Health systems are striving to strengthen ambulatory care platforms and improve physician alignment as they race toward value-based care. In a new white paper, Regent Surgical Health suggests pursuing these two strategies together to help manage evolving reimbursement realities.
Building a Robust Ambulatory Platform
“A strategically interconnected ambulatory care platform is critical to achieving success with value-based care, not only because it enables a health system to deliver care more cost-effectively, but because it allows the organization to serve the community well at the same time,” says Chris Bishop, CEO of Regent Surgical Health in the new white paper, titled “Double Your Ambulatory Platform by 2020.”
A leader in developing and managing hospital-ASC joint ventures, Regent’s experience demonstrates expanding an ambulatory care platform dramatically can help health systems improve financial strength by growing market share and geographic footprint, increasing patient capacity, and improving patient care.
Aligning with Physicians is Important to Your Mix
Bishop says physician alignment is a critical, strategic necessity. “We’re seeing physician practice mergers by specialty and a move toward physician-hospital joint ventures with larger, independent groups, as well as more hospital employment of physicians. A strong ambulatory platform drives growth for both models.”
Regent helps align hospital systems with physicians through development of specific service lines, such as orthopedics. “Identify the service lines that are important to have in the mix for your market,” advises Bishop. “Then you can target the physicians you require to better serve that community – whether it means orthopedics, cardiology or women’s health. One added benefit is that if the practice rotates out of a hospital employment arrangement, healthsystem and practice still share alignment via the surgery center joint venture. ”
According to the white paper, health systems that aren’t first to market may have trouble attracting the best resources. Physician recruitment is often politically sensitive for hospital systems, and yet, an ongoing, competitive system for recruiting and retaining the best talent is critical to gaining market share and competitive advantage. Health systems that hesitate, will lose talent to large, independent physician groups or to competing health systems, resulting in reduced potential for building out key specialties.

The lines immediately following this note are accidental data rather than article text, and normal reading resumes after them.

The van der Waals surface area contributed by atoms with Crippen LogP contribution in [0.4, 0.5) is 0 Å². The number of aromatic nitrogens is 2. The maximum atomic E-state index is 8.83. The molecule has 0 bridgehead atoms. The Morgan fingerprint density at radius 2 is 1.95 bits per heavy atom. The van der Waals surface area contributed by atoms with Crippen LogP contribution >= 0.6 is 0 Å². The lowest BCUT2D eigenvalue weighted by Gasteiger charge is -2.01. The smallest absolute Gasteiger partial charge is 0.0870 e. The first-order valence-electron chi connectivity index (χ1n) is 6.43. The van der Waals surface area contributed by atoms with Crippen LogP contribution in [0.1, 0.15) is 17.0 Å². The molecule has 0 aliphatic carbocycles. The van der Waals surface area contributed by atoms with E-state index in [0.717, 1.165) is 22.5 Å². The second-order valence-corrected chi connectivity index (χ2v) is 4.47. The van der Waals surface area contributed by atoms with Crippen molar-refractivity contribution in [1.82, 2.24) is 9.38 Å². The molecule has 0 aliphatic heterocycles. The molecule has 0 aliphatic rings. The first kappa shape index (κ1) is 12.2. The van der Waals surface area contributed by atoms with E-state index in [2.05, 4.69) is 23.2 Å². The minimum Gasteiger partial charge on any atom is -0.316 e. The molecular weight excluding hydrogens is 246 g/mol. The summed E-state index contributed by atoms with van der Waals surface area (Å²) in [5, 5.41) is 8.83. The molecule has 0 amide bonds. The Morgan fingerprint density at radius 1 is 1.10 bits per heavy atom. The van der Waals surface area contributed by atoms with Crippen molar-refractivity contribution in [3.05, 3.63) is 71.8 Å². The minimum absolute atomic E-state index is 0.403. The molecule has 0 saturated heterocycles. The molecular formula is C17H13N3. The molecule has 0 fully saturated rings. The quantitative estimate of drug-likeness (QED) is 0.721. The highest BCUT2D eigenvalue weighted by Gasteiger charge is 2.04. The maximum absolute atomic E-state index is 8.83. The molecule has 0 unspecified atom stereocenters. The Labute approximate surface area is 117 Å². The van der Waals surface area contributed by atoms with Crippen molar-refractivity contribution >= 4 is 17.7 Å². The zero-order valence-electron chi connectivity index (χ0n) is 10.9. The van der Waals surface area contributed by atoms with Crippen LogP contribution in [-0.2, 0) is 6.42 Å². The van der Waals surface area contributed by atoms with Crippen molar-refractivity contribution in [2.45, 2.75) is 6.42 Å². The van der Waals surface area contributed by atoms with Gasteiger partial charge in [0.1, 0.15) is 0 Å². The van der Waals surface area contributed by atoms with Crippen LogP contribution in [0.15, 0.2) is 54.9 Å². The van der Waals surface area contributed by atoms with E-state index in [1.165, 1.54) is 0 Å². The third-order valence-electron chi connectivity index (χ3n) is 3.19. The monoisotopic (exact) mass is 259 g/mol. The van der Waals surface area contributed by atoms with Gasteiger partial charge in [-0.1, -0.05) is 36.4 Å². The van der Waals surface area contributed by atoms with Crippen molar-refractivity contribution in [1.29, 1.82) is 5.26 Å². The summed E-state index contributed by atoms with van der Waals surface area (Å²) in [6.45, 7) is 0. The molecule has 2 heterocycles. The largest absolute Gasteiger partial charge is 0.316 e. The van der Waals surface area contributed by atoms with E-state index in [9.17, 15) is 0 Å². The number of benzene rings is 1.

Chad Beste is a consultant with PBC Advisors and works with both hospitals and large independent physicians’ groups, including Illinois Bone and Joint Institute, a large, independent orthopedic practice in the Chicago area. “It’s a challenging issue because many large, successful practices may want to own and control their own ASCs,” he said. “However, there are advantages to partnering with a large health system.
“Every market is different,” Beste continues, “but more and more services are moving out of the hospital and into an ambulatory environment. Large practices need to ascertain if they might be better off partnering with hospitals in return for enhanced security. Or, if I think I can build those services and deliver them to the community at a lower price than the hospital can, why wouldn’t I build them?”
Speed is of the Essence
Beste’s example is evidence that the largest physicians’ groups can certainly thrive on their own – and can successfully offer their own integrated webs of services. Says Bishop: “It’s basically an arms race for the large orthopedic practices and whether they’ll join you, another health system, or become successful as independents. Private Equity is rolling up large gynecological and urological as well and represent at new competitor in the market. As a hospital system, you must be expedient to ensure alignment with the best MD providers for the long term.”
An outside partner has an advantage in bringing together hospitals and physicians, who very often have a history that has led to some mistrust. Regent has developed a reputation as an objective third party with the expertise and neutrality to syndicate surgery centers – something hospitals find difficult to do for themselves.
General George S Patton stated, “A good plan violently executed right now is far better than a perfect plan executed next week.” Today, the greatest threat to hospital success associated with a robust ambulatory platform is moving toward that strategy too slowly and finding that a competitor has already captured the surgeons you desired to target” Bishop reiterates.
Download Regent’s white paper here for more information on how to activate ambulatory strategy, align effectively with the physicians who are important to your marketplace, and move your own hospital system more aggressively toward value-based care.